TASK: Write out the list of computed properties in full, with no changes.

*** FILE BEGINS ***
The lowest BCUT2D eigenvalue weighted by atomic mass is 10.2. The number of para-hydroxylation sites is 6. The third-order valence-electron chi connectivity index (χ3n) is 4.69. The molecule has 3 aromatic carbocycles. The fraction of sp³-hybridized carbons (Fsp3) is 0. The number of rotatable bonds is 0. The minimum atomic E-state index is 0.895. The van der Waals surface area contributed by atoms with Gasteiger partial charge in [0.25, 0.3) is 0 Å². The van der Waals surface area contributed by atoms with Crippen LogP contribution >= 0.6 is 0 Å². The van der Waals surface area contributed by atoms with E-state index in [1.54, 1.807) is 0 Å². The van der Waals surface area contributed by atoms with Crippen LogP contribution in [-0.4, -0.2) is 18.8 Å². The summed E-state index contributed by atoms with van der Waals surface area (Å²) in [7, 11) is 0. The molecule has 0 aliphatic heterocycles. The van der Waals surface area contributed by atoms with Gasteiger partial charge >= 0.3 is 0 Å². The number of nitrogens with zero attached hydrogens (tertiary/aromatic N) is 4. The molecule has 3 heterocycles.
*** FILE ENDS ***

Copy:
The lowest BCUT2D eigenvalue weighted by atomic mass is 10.2. The number of para-hydroxylation sites is 6. The third-order valence-electron chi connectivity index (χ3n) is 4.69. The molecule has 3 aromatic carbocycles. The fraction of sp³-hybridized carbons (Fsp3) is 0. The number of rotatable bonds is 0. The minimum atomic E-state index is 0.895. The van der Waals surface area contributed by atoms with Gasteiger partial charge in [0.25, 0.3) is 0 Å². The van der Waals surface area contributed by atoms with Crippen LogP contribution >= 0.6 is 0 Å². The van der Waals surface area contributed by atoms with E-state index in [1.54, 1.807) is 0 Å². The van der Waals surface area contributed by atoms with Crippen LogP contribution in [-0.4, -0.2) is 18.8 Å². The summed E-state index contributed by atoms with van der Waals surface area (Å²) in [7, 11) is 0. The molecule has 0 aliphatic heterocycles. The van der Waals surface area contributed by atoms with Gasteiger partial charge >= 0.3 is 0 Å². The number of nitrogens with zero attached hydrogens (tertiary/aromatic N) is 4. The molecule has 3 heterocycles.